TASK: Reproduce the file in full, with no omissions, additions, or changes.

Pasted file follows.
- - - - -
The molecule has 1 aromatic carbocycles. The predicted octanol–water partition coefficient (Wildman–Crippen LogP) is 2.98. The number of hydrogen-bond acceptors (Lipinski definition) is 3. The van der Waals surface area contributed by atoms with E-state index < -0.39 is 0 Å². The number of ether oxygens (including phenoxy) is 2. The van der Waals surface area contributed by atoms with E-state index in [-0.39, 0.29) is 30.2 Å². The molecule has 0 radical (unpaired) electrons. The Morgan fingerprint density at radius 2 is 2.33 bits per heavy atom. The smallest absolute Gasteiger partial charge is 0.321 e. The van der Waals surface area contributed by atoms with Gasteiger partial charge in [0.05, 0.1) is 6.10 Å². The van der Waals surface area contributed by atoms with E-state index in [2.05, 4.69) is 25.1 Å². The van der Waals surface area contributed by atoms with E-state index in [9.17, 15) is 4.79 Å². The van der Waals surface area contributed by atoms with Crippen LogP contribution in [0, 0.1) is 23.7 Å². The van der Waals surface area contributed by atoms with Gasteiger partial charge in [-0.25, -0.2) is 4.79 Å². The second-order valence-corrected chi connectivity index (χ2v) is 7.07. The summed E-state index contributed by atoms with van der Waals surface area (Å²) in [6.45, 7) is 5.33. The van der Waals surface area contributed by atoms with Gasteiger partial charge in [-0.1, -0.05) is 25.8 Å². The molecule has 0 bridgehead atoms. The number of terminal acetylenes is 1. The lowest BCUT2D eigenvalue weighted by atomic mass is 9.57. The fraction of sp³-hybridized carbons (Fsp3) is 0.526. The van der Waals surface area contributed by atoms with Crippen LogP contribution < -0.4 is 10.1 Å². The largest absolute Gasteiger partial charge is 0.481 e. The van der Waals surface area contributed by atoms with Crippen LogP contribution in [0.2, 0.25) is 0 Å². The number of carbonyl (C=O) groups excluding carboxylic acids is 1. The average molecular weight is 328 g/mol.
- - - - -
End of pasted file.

The molecule has 1 aromatic carbocycles. The predicted octanol–water partition coefficient (Wildman–Crippen LogP) is 2.98. The number of hydrogen-bond acceptors (Lipinski definition) is 3. The van der Waals surface area contributed by atoms with E-state index < -0.39 is 0 Å². The number of ether oxygens (including phenoxy) is 2. The van der Waals surface area contributed by atoms with E-state index in [-0.39, 0.29) is 30.2 Å². The molecule has 0 radical (unpaired) electrons. The Morgan fingerprint density at radius 2 is 2.33 bits per heavy atom. The smallest absolute Gasteiger partial charge is 0.321 e. The van der Waals surface area contributed by atoms with Gasteiger partial charge in [0.05, 0.1) is 6.10 Å². The van der Waals surface area contributed by atoms with E-state index in [2.05, 4.69) is 25.1 Å². The van der Waals surface area contributed by atoms with E-state index in [9.17, 15) is 4.79 Å². The van der Waals surface area contributed by atoms with Crippen LogP contribution in [0, 0.1) is 23.7 Å². The van der Waals surface area contributed by atoms with Gasteiger partial charge in [-0.25, -0.2) is 4.79 Å². The second-order valence-corrected chi connectivity index (χ2v) is 7.07. The summed E-state index contributed by atoms with van der Waals surface area (Å²) in [6.45, 7) is 5.33. The van der Waals surface area contributed by atoms with Gasteiger partial charge in [-0.1, -0.05) is 25.8 Å². The molecule has 0 bridgehead atoms. The number of terminal acetylenes is 1. The lowest BCUT2D eigenvalue weighted by atomic mass is 9.57. The fraction of sp³-hybridized carbons (Fsp3) is 0.526. The van der Waals surface area contributed by atoms with Crippen LogP contribution < -0.4 is 10.1 Å². The largest absolute Gasteiger partial charge is 0.481 e. The van der Waals surface area contributed by atoms with Crippen LogP contribution in [0.2, 0.25) is 0 Å². The number of carbonyl (C=O) groups excluding carboxylic acids is 1. The average molecular weight is 328 g/mol.